Lung Association Report Reveals Mixed Results for Lancaster County Air Quality: Best-ever for Year-round Particle Pollution and Ozone Smog; Again Measured Worse and Failing Grade for Daily Particles

American Lung Association “State of the Air” Report reveals that residents faced more days high in unhealthy particle pollution, ranking metro area 28th worst in U.S.

The 2022 “State of the Air” report, released today by the American Lung Association, finds that the Lancaster metro area’s rankings all improved for some of the most harmful and widespread types of air pollution: particle pollution and ozone.  Nevertheless, the metro area (Lancaster is its sole county) worsened again for the daily measure of fine particle pollution, earning a failing grade and ranking 28th worst in the country. 

The “State of the Air” report is the Lung Association’s annual air quality “report card” that tracks and grades Americans’ exposure to unhealthy levels of ground-level ozone air pollution (also known as smog), annual particle pollution (also known as soot), and short-term spikes in particle pollution, over a three-year period. This year’s report covers 2018-2020. See the full report at 

“The levels of ozone and particle pollution seen in Lancaster County can harm the health of all of our residents, but particularly at risk are children, older adults, pregnant people and those living with chronic disease. Both ozone and particle pollution can cause premature death and other serious health effects such as asthma attacks, cardiovascular damage, and developmental and reproductive harm. Particle pollution can also cause lung cancer,” said Molly Pisciottano, Director of Advocacy for the Lung Association. “Fortunately, the area did see an improvement in both daily ozone smog and year-round fine particle pollution, matching the previous best ever recorded in the 2017 report for ozone and newly reaching the area’s best-ever average level of fine particles..” 

Ground-level Ozone Pollution in Lancaster County 

Compared to the 2021 report, Lancaster County experienced fewer unhealthy days of high ozone in this year’s report. “State of the Air” ranked Lancaster as the 77th most polluted metro area for ozone pollution, which is better compared to its ranking of 72nd in last year’s report. The county again received a “C” grade for ozone pollution. 

Particle Pollution in Lancaster County 

The report also tracked short-term spikes in particle pollution, which can be extremely dangerous and even lethal. Lancaster County’s short-term particle pollution again got worse in this year’s report, which means there were more unhealthy days, again earning an “F” grade. The metro area ranked 28th worst for short-term particle pollution, better than last year’s 24th position because the increase in the number of areas in the western United States with high levels in this year’s report.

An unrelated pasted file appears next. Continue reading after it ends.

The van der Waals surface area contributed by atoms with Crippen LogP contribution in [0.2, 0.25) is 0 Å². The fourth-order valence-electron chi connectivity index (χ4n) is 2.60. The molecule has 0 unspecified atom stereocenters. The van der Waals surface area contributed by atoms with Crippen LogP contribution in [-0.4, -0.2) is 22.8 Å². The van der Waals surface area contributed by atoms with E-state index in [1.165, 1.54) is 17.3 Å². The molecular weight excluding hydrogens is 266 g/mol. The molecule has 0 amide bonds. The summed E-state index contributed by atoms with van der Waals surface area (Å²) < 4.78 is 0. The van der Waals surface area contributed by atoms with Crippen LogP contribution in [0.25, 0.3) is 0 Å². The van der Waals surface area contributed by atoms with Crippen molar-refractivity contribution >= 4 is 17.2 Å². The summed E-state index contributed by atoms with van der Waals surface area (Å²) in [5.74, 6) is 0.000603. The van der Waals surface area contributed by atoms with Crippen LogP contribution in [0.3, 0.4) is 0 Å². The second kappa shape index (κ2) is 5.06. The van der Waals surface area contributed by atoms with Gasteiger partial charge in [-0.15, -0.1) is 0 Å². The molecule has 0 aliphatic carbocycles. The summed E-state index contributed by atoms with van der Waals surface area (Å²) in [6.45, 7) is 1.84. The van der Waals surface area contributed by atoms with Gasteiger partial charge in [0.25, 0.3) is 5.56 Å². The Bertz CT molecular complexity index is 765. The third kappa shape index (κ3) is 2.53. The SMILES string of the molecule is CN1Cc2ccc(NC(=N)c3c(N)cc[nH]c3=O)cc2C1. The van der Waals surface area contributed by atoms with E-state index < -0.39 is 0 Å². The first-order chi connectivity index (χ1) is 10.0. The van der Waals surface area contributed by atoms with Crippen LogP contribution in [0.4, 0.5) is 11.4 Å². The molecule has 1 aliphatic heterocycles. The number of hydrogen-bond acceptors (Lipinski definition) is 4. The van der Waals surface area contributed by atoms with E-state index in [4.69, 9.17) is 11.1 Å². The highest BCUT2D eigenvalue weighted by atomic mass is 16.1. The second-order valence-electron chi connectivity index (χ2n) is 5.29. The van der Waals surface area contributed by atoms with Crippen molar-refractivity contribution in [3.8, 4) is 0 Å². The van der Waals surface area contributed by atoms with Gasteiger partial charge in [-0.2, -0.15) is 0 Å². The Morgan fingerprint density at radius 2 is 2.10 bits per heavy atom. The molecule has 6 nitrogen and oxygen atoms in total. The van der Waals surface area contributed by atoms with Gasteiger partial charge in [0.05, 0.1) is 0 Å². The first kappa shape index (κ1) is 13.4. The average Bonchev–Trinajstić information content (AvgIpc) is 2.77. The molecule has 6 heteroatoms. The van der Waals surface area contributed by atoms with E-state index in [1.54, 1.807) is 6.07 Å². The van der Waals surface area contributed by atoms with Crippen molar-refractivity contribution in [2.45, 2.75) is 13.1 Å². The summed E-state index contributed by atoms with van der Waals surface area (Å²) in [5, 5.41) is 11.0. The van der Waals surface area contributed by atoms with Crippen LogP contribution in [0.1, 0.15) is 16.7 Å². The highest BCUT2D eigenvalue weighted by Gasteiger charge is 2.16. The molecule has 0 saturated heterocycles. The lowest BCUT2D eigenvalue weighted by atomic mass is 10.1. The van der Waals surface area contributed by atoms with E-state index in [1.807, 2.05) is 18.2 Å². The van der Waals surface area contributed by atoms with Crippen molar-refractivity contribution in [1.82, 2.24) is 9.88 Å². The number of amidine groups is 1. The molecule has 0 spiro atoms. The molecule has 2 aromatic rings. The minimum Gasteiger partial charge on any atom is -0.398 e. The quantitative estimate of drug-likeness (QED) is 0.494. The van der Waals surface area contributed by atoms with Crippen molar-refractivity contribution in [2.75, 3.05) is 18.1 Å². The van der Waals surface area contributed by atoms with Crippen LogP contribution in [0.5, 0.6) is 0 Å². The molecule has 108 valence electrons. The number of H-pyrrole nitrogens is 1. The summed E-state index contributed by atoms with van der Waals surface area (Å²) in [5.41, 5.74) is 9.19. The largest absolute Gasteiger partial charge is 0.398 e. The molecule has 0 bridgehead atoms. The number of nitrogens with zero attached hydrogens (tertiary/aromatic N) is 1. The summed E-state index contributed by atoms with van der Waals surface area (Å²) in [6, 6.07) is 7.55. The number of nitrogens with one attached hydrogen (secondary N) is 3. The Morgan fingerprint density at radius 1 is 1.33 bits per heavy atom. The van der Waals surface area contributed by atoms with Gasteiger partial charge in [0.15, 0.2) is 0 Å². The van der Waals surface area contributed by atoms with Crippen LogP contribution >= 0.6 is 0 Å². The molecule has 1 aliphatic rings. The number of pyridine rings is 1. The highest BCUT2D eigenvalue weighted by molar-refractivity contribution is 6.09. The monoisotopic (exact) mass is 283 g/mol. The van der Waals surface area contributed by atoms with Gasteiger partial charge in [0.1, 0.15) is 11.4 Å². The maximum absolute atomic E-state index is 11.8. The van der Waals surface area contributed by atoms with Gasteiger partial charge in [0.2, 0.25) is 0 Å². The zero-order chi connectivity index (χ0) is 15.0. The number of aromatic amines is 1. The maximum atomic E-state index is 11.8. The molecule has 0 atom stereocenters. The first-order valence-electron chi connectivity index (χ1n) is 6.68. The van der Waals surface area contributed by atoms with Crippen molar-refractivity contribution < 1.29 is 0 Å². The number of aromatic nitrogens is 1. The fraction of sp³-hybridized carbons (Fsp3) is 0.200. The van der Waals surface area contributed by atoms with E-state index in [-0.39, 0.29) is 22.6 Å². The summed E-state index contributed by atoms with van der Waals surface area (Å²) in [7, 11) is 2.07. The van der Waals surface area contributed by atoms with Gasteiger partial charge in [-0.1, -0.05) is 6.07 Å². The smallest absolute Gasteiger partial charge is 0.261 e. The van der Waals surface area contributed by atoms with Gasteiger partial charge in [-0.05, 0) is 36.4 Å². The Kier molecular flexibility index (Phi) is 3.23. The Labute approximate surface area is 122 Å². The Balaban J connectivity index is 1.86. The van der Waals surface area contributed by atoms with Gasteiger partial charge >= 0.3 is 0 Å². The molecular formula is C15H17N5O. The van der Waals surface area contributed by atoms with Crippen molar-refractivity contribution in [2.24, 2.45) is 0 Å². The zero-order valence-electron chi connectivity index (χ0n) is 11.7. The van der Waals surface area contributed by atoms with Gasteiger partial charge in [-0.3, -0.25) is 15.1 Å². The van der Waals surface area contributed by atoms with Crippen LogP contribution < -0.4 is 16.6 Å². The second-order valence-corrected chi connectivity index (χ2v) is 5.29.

In contrast, the 2022 “State of the Air” found that for its fourth consecutive year, long-term particle pollution levels in Lancaster improved to their best ever and were slightly better than in last year’s report. The area was ranked 42nd most polluted for year-round particle pollution, better than the ranking of 36th last year.  

The report found that nationwide, nearly 9 million more people were impacted by deadly particle pollution than reported last year. It also shows more days with “very unhealthy” and “hazardous” air quality than ever before in the two-decade history of this report. Overall, more than 137 million Americans live in counties that had unhealthy levels of ozone or particle pollution. Communities of color are disproportionately exposed to unhealthy air. The report found that people of color were 61% more likely than white people to live in a county with a failing grade for at least one pollutant, and 3.6 times as likely to live in a county with a failing grade for all three pollutants. 

The addition of 2020 data to the 2022 “State of the Air” report gives a first look at air quality trends during the COVID-19 pandemic. Regardless of the shutdowns in early 2020, there was no obvious improvement.  

The American Lung Association is calling on the Biden administration to strengthen the national limits on both short-term and year-round particulate matter air pollution. Stronger standards will educate the public about air pollution levels that threaten their health and drive the cleanup of polluting sources in communities across the country. See the full report results and sign the petition at 

Media interested in speaking with an expert about lung health, clean air and threats to air quality can contact Val Gleason at [email protected] or 717-971-1123.

For more information, contact:

Valerie Gleason
[email protected]

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